I’M HAVING A LOT OF FEELINGS, or why I love YA

Allow me to regress to a younger age for a few minutes. 

I have a deep and abiding passion for young adult literature. The vast majority of the crap glutting the shelves in the YA section at Barnes and Noble isn’t worth the paper it’s written on. Nobody needs to read “The In-Crowd” or “Gossipy Bitches” or whatever the hell else is selling thousands of copies in mass-market paperback. (Nobody needs to read “50 Shades of Grey,” either, but let’s not go there because I don’t want to talk about handcuffs on the Internet.) 

There’s a reason that I majored in English in college, and it wasn’t a deep-seated wish to be totally unqualified for every job ever. Books were my salvation when I was a kid, and children’s literature is a downright majestic genre filled with all kinds of gems. (Mr. Popper’s Penguins! The Ramona books! Everything by Roald Dahl, except maybe Fantastic Mr. Fox, because that was kind of weird and unnecessary, but you win some, you lose some!) Children who read books learn to be adventurous and sassy and to question authority. We know all this. 

But when you get to a certain age, you start to realize the inevitability of reality. “Spunky detective” is not a viable career path. You KNOW what will happen if you squeeze out a whole tube of toothpaste. There are more interesting things: boys, and science projects, and boys, and mean girls, and boys. I was once a teenage girl and if it hadn’t been for my obsessive consumption of books, I think I would have forgotten about everything except for… boys. I was no longer interested in the madcap adventures of Sally J. Freedman or Ralph S. Mouse. In fact, I was no longer interested in anything except gazing at my own navel. Such is the life of the American teenager. (Totally not referencing that ABC Family show because I’ve never seen it.)

The problem with most young adult fiction is that it caters to the mentality of teenage girls who only want to think about boys and popularity. (And it’s as heteronormative as I’m making it sound. There are as few books about teenage lesbians as there are about, like, teenage computer geniuses. I actually own a book about teenage lesbians, even though I wasn’t one, just because I was so committed to the cause of supporting counterculture teen lit. It wasn’t even that good, but HELLO, IT WASN’T ABOUT BOYS.) 

The best young adult authors are still writing about love and sex and popularity and the social strata of high school. (I, personally, could never relate to this, which is why I want to write a young adult book about a high school like mine one day. The most popular kids are the most popular because they get the most stage time!) But they take it to a higher level, exploring the intensity of teenagers’ feelings, transforming the flights of their imagination into art, and leaving us with some kind of realistic moral, some reminder of how teenagers can become better people.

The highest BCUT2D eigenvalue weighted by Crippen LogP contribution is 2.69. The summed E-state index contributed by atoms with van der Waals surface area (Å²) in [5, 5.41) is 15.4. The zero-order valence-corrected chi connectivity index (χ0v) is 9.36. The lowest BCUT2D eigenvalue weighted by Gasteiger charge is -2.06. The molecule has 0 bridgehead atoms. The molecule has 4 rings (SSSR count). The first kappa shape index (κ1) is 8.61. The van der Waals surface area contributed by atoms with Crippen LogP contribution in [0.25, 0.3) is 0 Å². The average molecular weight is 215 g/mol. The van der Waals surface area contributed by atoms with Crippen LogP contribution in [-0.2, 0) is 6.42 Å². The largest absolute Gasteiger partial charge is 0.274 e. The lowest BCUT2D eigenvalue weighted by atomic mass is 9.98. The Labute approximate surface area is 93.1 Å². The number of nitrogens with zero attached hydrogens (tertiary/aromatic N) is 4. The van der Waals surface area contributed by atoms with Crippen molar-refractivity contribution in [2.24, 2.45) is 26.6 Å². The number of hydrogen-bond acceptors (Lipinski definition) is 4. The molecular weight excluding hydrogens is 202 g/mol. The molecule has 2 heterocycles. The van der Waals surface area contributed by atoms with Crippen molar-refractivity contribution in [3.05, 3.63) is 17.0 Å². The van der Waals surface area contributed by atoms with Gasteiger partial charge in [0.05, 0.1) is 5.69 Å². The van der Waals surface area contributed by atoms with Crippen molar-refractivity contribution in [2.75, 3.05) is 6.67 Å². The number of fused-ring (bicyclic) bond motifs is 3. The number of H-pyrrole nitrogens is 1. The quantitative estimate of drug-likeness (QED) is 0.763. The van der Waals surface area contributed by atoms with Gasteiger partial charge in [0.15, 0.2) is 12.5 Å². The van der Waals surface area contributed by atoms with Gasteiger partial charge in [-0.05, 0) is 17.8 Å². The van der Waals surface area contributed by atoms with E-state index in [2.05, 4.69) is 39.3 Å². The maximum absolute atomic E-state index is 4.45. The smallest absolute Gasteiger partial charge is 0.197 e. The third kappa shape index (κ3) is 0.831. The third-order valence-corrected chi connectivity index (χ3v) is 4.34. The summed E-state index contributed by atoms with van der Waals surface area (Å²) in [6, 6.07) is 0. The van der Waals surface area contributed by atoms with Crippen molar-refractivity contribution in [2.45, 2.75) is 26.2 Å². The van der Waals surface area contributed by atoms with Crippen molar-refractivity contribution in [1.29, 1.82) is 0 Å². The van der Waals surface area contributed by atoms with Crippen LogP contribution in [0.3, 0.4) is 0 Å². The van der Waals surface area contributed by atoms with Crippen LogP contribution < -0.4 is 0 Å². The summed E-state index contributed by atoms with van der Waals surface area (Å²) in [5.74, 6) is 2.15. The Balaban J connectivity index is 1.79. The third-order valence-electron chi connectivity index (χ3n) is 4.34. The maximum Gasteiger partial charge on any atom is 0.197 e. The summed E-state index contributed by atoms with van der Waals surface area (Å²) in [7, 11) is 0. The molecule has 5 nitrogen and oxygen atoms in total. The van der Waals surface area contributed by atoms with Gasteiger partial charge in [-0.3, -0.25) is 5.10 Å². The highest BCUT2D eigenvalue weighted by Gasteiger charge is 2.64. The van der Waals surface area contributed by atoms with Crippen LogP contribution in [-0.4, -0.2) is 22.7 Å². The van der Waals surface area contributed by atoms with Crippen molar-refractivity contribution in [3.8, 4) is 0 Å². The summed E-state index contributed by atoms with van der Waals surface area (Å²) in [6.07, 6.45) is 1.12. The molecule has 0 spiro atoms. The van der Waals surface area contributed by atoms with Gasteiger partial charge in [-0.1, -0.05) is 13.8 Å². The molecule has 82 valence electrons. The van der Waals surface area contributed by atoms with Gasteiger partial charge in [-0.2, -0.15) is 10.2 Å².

Gossip Girl and all that crap is designed to give teenagers who are unhappy with their lives a glimpse into the lifestyle they think they want. Quality young adult literature teaches teenagers who are unhappy with their lives (which is, let’s be real, all of them) that they are surrounded by beauty and adventure, even at, like, the lunch table in the corner or wherever it is that the uncool kids sit in real high schools. (At LVA, we had dance-offs on the quad and people wore cat ears. I’m not kidding when I say that I don’t understand the “popularity” thing.) John Green, Sarah Dessen, and Meg Cabot, etc., etc., write about teenagers changing their OWN perspectives on their lives. 

I think it’s so valuable to teach teenagers that their feelings have merit and how to deal with them healthily. I’ve kept a journal since I was young and it is the ONLY reason that I’m still here and kicking today — not being facetious. (I probably could have also taken up boxing, but nobody presented that as an option…) It’s so easy when you’re young and hormonal and miserable to convince yourself that you’re drowning in your own emotion and that there is no way out and that there WILL be no way out. To read a book where someone else is feeling THE SAME THING and then DOESN’T COLLAPSE IN A PILE OF DESPAIR is to know that you, too, will be okay. 

Escapism is valuable, but learning to extract the beauty and joy and meaning from your own life is priceless. 

Also, none of those escapist teen authors can write worth a damn. Go escape into something like “Gone With the Wind” or Artemis Fowl or something wherein the author is actually capable of crafting an elegant sentence. Learn about prose while rotting your brain!

This originally started out as a post about how bummed out I was about the trailer for “The Perks of Being a Wallflower.” Emma Watson’s horrible American accent! (I LOVE Emma Watson. She is a phenomenal British pixie-cut diva and I totally would not have taken covert cell phone pictures of her had I gone to Brown.) The indiscriminate changing of verb tenses! (We ARE infinite? We WERE infinite. Nobody thinks about being infinite while feeling infinite.) So stay tuned in the future for a diatribe about how much I hate it when books that aren’t “The Devil Wears Prada” are turned into movies. (It was okay with “The Devil Wears Prada” because that book is an insult to the written word, and Meryl Streep is a goddess.) 

Also, I’d like to take this moment to thank my high school dance teacher, Jeneane Gallo Huggins, for teaching me that teenagers are valuable contributors to society when you let them speak. 

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